Adventures in Missing the Point

Adventures in missing the point: why it is we try, fail, and don’t get better. Maybe from these failures, we should learn, grow, and try again differently 

This is a piece depicting how clients can “miss the point”. Clients state their goals, wishes, or desired outcomes, but do not realize that reaching those goals requires consistent practice of smaller items. The idea that needs to be conveyed is that improvement is a practice and a process. It's not something you do twice a week, but something you do every day. A paradigm shift from goals being abstract to PRACTICE ORIENTED SKILLS is the catalyst for behavior change. Much of the inspiration for this comes from the book, Talent Code by Dan Coyle. 


Most people want clean teeth. There are positive health outcomes associated with that, and one is less likely to have a bad taste in their mouth, or worse, offend a significant other, co-worker, etc. One who values clean teeth brushes their teeth daily - maybe that person flosses and uses mouthwash too. Many people visit a dentist once or twice each year if they’re particularly dedicated. Why is the idea of “habit” to ensure clean teeth not applied to improving joint mobility, stability, endurance, strength, or power? 

I can recall many conversations with athletes and clients sounding like this, 

Client: “I want to lose fifty pounds and have more energy. I think I should start working out everyday.” 

Me: “When was the last time you worked out?” 

Client: “Last year.” 

Me: “How many hours of sleep are you getting each night? Are you drinking water? Eating breakfast? Go for a walk daily?” 

Client: “No, I don’t focus on any of those things.” 

Me: “Maybe we could begin seeing results if we considered smaller bite sized goals, instead of looking up and losing our sight in a larger, long-term goal?” 


Person: “I’ve been trying to get better at running for months!” 

Me: “Yes...” 

Person: “Yeah, I just can’t get better no matter how hard I try!” 

Me: “What does that look like?” 

Person: “I run once each week.” 

When I sit down with an athlete or other client, there is an unspoken expectation from them that I will reveal an amazing training secret that will send their performance to that “next level”. That’s when I ask them if they brush their teeth. This question is influential because most understand that brushing their teeth with the intent to make their gums bleed is missing the point. A clean mouth is the result of light brushing, perhaps twice each day, seven days of the week.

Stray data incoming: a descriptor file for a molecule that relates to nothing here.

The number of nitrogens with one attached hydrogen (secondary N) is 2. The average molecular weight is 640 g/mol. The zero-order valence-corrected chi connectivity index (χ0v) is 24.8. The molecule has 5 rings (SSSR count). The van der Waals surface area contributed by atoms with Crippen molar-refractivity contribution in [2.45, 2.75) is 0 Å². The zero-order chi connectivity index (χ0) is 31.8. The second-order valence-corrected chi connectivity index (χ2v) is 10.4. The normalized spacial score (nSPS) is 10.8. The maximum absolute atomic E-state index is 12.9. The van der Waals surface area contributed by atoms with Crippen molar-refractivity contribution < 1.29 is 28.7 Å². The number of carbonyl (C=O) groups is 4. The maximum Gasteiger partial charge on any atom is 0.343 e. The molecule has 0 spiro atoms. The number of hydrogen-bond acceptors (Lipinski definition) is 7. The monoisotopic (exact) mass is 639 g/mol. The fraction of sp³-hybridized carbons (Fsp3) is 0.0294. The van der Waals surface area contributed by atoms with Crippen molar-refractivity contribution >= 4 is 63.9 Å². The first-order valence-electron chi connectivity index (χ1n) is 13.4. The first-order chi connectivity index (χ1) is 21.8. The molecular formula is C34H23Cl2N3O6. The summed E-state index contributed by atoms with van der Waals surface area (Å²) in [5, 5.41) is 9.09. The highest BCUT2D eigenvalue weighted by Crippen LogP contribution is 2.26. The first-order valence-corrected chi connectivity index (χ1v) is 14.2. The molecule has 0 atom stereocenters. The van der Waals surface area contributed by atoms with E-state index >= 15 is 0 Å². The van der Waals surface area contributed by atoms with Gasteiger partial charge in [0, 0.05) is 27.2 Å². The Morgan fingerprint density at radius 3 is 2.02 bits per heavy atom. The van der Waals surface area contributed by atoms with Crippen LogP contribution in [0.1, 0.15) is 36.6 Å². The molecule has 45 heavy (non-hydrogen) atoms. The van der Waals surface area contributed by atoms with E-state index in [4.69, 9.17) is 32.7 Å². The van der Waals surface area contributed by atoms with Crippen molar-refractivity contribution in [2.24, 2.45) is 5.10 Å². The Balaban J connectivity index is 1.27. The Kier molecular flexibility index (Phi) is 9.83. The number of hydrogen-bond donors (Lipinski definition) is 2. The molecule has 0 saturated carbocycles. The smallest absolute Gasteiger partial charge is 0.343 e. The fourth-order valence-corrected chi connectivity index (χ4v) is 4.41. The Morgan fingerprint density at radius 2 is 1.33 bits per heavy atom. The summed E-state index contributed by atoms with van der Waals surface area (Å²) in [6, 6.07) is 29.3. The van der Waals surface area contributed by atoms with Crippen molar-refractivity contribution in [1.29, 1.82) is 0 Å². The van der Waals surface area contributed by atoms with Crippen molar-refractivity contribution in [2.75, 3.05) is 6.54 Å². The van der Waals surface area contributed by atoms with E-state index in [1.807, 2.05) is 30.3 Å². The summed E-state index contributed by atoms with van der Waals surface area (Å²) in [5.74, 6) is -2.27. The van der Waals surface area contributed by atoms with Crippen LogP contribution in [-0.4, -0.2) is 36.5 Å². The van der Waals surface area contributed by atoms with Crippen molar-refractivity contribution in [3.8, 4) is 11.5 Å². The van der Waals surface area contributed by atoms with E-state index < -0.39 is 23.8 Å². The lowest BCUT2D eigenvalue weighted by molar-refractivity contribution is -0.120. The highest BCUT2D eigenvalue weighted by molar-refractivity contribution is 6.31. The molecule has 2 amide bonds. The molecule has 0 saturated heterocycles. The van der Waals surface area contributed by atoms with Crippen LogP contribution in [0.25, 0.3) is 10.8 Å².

One of the strongest influencers of my professional life and career is Dan John. I recite, in these conversations, his words, “If it is important, do it every day. If it’s not important, don’t do it all.” 

There are simple things each of us can do each day to support our goals. Scratch your head, and ask, “What can I do every day?” That’s where I, as the coach, step in to point towards small, simple changes he or she can make. If it can be done daily, it will not cause their gums to bleed. 

What could that be for you? Have you considered asking a professional coach for guidance? 

The improvement of tooth and gum health is part of a sustainable, and habitual practice. In the two cases above, I sought out to show these individuals where to focus upon specific, small, and sustainable action items (or mini-goals) to perform daily. While this is an oversimplification of what types of conversation occurs most days of the week, it demonstrates a clear point: once the individual regards the habitual practice as part of the process, change begins. The “best” things one can do to upgrade their performance, as Dan John says, can be done daily. 


I have met with clients who share with me that he or she, “Knows what to do”. The truth of the matter is that most of us do not know what to do, not in any way. 

We become what we do. 

“Buy in” is something that we, as coaches, are constantly seeking from those we coach. A coach cannot create this magic without the client having a mind that is open to buying. However, as a coach, once the client’s mind is open to it, do not disappoint. Otherwise, the client may still be thinking, “I know what to do.” 

In the end, our facts will not always (seldom do they ever) defeat one’s opinion (as ridiculous as it may possibly be). As coaches, it would be better to provide instead a system, based on scientific principle and our experience. Using a system to shift one’s paradigm may yield a positive conversation which leads to a client wanting to give the coach the opportunity to work with them, and begin to build the trust that will undo their belief that they had already had “the answers”. 

In a very short time, I help clients significantly upgrade basic movement patterns. Squatting, pulling, hinging, etc. With movement that was becoming more fluid, I thoughtfully increase the load upon these patterns. 

“Buy in” is something that we, as coaches, seek from those we coach. A coach cannot create this magic without the client having a mind that is open to buying. However, as a coach, once the client’s mind is open to it, do not...must not disappoint. Otherwise, the client may still be thinking, “I know what to do.”